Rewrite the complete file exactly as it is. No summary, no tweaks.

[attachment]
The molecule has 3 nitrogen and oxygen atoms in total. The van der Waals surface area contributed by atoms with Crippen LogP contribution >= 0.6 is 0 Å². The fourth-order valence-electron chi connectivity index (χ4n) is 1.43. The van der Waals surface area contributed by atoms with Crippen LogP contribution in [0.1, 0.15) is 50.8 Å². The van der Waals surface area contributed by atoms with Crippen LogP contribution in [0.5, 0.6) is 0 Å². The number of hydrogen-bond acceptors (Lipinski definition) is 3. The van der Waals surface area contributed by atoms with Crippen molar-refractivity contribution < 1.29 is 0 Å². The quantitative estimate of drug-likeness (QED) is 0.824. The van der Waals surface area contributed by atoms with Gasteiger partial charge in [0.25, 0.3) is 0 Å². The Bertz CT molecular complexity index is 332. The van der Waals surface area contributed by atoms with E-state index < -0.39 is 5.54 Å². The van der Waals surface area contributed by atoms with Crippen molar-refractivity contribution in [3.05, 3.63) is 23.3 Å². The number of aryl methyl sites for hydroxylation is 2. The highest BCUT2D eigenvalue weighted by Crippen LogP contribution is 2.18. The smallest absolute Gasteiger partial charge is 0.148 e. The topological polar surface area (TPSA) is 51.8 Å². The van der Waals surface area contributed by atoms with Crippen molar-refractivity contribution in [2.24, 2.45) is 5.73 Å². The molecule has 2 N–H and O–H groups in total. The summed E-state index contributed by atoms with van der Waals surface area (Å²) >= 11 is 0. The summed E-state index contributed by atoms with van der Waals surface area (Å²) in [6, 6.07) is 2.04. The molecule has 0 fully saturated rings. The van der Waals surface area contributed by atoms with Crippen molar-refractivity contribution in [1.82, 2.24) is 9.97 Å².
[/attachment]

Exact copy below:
The molecule has 3 nitrogen and oxygen atoms in total. The van der Waals surface area contributed by atoms with Crippen LogP contribution >= 0.6 is 0 Å². The fourth-order valence-electron chi connectivity index (χ4n) is 1.43. The van der Waals surface area contributed by atoms with Crippen LogP contribution in [0.1, 0.15) is 50.8 Å². The van der Waals surface area contributed by atoms with Crippen LogP contribution in [0.5, 0.6) is 0 Å². The number of hydrogen-bond acceptors (Lipinski definition) is 3. The van der Waals surface area contributed by atoms with Crippen molar-refractivity contribution < 1.29 is 0 Å². The quantitative estimate of drug-likeness (QED) is 0.824. The van der Waals surface area contributed by atoms with Gasteiger partial charge in [0.25, 0.3) is 0 Å². The Bertz CT molecular complexity index is 332. The van der Waals surface area contributed by atoms with E-state index < -0.39 is 5.54 Å². The van der Waals surface area contributed by atoms with Crippen molar-refractivity contribution in [3.05, 3.63) is 23.3 Å². The number of aryl methyl sites for hydroxylation is 2. The highest BCUT2D eigenvalue weighted by Crippen LogP contribution is 2.18. The smallest absolute Gasteiger partial charge is 0.148 e. The topological polar surface area (TPSA) is 51.8 Å². The van der Waals surface area contributed by atoms with Crippen molar-refractivity contribution in [2.24, 2.45) is 5.73 Å². The molecule has 2 N–H and O–H groups in total. The summed E-state index contributed by atoms with van der Waals surface area (Å²) >= 11 is 0. The summed E-state index contributed by atoms with van der Waals surface area (Å²) in [6, 6.07) is 2.04. The molecule has 0 fully saturated rings. The van der Waals surface area contributed by atoms with Crippen molar-refractivity contribution in [1.82, 2.24) is 9.97 Å².